Nobody died and no lives were ruined, but if you don't feel for Robbie Hummel right now, you aren't really a sports fan. You might as well be watching video games instead of real ones. If you ever wondered what the exact opposite of One Shining Moment was ... well, now we know.
The essential facts of Hummel's story can be written in a sentence:
In February, as Hummel and Purdue were gearing up for a Final Four run, he tore his anterior cruciate ligament, so he worked like crazy to come back for his senior year, then tore the ACL again in Purdue's first practice.
Yup, those are the facts: two ACL tears, two seasons ruined. But this story is about so much more than that. As Hummel's high school coach, Bob Punter, said Sunday: "I don't know why it has to happen to a kid that's this nice, in addition to being this talented. I can't say enough nice things about Rob. If I could dream up three new words to say about Rob, I would."
College basketball needs Robbie Hummel. It needs guys who can swim through the cesspool and still be clean when they get out. College hoops, particularly recruiting, has an image problem. And here was Hummel, making you realize why you loved this sport in the first place.
Hummel is an American archetype: the white shooter from Indiana who seems like he was born to be a college basketball star. He fits that description so perfectly that you might not realize he exceeds it. He isn't some 6-foot-1 shooter who needs two screens to get open. He is 6-8. He has a better all-around game than people realize.
He was absolutely good enough to lead Purdue to its first Final Four in 31 years, and maybe to its first national championship since before World War II. Purdue is one of the great basketball schools in the country, but if you tune in every March, you would never know it. Hummel could have been -- maybe should have been -- the guy who changed that. He could have been a legend in Indiana for the rest of his life.
And Bob Punter assures you: that wouldn't have changed Hummel a bit. Punter hung on for an extra year or two at Valparaiso High just to keep coaching Hummel. While other coaches screamed at their stars to pass or play defense, Punter said, "I yelled at him most of the time to shoot. He was too nice a guy. He would pass when he should be shooting."
When Hummel graduated, Punter retired from teaching. The coach is now an assistant at Lake Station High in northern Indiana. In the summer of 2009, after Hummel had become a Big Ten star, Punter asked him to talk to his Lake Station team. It wasn't Hummel's alma mater. This probably wasn't what he wanted to do that day. He went anyway and talked for three hours, mostly about work ethic.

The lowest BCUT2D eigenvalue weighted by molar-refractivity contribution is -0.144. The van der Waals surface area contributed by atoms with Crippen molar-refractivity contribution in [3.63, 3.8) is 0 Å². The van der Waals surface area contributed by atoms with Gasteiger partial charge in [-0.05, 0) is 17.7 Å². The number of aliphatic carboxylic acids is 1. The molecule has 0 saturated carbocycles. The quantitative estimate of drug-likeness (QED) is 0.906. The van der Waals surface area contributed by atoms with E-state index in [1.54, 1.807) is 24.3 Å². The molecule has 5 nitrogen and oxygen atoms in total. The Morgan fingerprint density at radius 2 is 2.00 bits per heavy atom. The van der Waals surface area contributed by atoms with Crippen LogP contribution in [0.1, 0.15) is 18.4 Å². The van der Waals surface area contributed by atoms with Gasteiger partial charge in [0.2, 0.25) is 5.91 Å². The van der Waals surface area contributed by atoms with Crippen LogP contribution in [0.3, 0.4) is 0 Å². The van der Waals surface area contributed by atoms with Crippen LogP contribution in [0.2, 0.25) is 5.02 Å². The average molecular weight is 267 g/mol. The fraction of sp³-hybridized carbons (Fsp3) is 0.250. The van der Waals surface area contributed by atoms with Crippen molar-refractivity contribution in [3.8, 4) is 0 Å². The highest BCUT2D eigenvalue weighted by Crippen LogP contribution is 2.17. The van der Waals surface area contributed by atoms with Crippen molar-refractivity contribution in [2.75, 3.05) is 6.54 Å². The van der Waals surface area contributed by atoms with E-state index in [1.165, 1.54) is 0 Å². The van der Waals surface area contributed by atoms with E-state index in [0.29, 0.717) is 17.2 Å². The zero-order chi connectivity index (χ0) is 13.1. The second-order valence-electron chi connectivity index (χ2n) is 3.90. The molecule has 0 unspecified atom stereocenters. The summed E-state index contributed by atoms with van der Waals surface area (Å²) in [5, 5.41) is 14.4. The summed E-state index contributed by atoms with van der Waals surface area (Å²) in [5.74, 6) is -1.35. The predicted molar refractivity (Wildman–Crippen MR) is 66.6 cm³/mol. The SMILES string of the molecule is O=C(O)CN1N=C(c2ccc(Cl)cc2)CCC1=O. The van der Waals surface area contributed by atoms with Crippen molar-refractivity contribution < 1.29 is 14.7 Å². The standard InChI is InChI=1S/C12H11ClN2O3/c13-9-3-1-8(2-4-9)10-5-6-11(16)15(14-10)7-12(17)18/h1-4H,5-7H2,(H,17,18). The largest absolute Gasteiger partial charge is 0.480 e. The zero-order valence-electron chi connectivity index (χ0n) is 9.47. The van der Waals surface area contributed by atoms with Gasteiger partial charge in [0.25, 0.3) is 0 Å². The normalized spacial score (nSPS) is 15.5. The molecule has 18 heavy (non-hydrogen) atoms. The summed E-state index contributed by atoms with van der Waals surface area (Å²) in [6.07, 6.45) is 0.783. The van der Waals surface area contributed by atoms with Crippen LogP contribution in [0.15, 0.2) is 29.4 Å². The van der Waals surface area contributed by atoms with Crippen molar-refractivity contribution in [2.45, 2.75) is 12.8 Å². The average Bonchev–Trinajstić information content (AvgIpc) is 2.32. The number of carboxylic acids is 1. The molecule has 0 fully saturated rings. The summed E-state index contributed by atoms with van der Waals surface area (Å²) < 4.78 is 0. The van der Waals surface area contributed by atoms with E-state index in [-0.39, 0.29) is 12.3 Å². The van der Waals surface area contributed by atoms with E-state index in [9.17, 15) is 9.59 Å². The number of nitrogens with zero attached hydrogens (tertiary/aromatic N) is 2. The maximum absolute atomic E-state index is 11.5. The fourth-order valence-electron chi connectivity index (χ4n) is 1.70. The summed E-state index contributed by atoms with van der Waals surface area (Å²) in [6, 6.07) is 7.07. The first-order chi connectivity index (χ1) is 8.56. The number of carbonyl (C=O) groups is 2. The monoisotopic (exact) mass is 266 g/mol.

But what Punter remembers about that day is what happened when he picked Hummel up. Hummel's father, Glenn, told Robbie that when he got back, they had house work to do. Robbie said he understood. It didn't matter that Hummel was a college star. He was expected to do his chores, and he was fine with it.
"He's genuine," Punter said. "He has no idea how cool he really is."
So now what happens? This is Hummel's senior year. He can take a medical redshirt and come back next year -- Punter said, "There is no doubt in my mind he will try" -- but it will never be the same. After tearing that ACL twice, Hummel probably won't be the same player. And when he returns, his two best Purdue teammates, E'Twaun Moore and JaJuan Johnson, will be gone.
Bob Punter was watching football the other night when the news scrolled across the bottom of the screen: Purdue forward Robbie Hummel tears anterior cruciate ligament ...
Punter was confused. That happened months ago. Why was it on the scroll now? Then he found out Hummel had suffered the same injury again.
As of Sunday evening, Punter hadn't talked to him yet. He didn't know what to say. Nobody does.
But Punter remembers that last March, as President Obama filled out his bracket for ESPN, the leader of the free world said that Purdue was in trouble because Robbie Hummel was hurt. Hummel's mother, Linda, was amazed that the President knew about her son.
Yeah, Robbie Hummel was always better than people realized. Sadly, that will probably be his legacy.